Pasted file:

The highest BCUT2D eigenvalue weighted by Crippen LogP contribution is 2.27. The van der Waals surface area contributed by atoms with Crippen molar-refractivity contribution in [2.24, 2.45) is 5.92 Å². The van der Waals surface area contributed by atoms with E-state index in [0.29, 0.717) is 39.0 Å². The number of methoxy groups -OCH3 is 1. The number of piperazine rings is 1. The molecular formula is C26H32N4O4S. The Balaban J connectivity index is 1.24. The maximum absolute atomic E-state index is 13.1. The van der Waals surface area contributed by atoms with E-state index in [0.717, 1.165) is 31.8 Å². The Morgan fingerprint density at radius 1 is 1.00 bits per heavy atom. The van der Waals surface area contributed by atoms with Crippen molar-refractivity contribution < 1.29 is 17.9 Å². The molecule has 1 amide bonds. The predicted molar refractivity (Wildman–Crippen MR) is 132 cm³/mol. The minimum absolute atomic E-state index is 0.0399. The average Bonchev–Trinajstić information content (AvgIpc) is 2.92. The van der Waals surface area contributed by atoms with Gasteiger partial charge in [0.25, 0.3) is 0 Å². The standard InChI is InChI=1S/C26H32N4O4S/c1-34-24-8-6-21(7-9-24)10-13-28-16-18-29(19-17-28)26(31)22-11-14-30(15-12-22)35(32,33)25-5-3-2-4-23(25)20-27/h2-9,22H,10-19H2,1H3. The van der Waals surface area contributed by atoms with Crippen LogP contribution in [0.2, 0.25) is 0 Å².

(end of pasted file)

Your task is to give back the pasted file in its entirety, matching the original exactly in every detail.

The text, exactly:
The highest BCUT2D eigenvalue weighted by Crippen LogP contribution is 2.27. The van der Waals surface area contributed by atoms with Crippen molar-refractivity contribution in [2.24, 2.45) is 5.92 Å². The van der Waals surface area contributed by atoms with E-state index in [0.29, 0.717) is 39.0 Å². The number of methoxy groups -OCH3 is 1. The number of piperazine rings is 1. The molecular formula is C26H32N4O4S. The Balaban J connectivity index is 1.24. The maximum absolute atomic E-state index is 13.1. The van der Waals surface area contributed by atoms with E-state index in [0.717, 1.165) is 31.8 Å². The Morgan fingerprint density at radius 1 is 1.00 bits per heavy atom. The van der Waals surface area contributed by atoms with Crippen molar-refractivity contribution < 1.29 is 17.9 Å². The molecule has 1 amide bonds. The predicted molar refractivity (Wildman–Crippen MR) is 132 cm³/mol. The minimum absolute atomic E-state index is 0.0399. The average Bonchev–Trinajstić information content (AvgIpc) is 2.92. The van der Waals surface area contributed by atoms with Gasteiger partial charge in [0.25, 0.3) is 0 Å². The standard InChI is InChI=1S/C26H32N4O4S/c1-34-24-8-6-21(7-9-24)10-13-28-16-18-29(19-17-28)26(31)22-11-14-30(15-12-22)35(32,33)25-5-3-2-4-23(25)20-27/h2-9,22H,10-19H2,1H3. The van der Waals surface area contributed by atoms with Crippen LogP contribution in [0.2, 0.25) is 0 Å².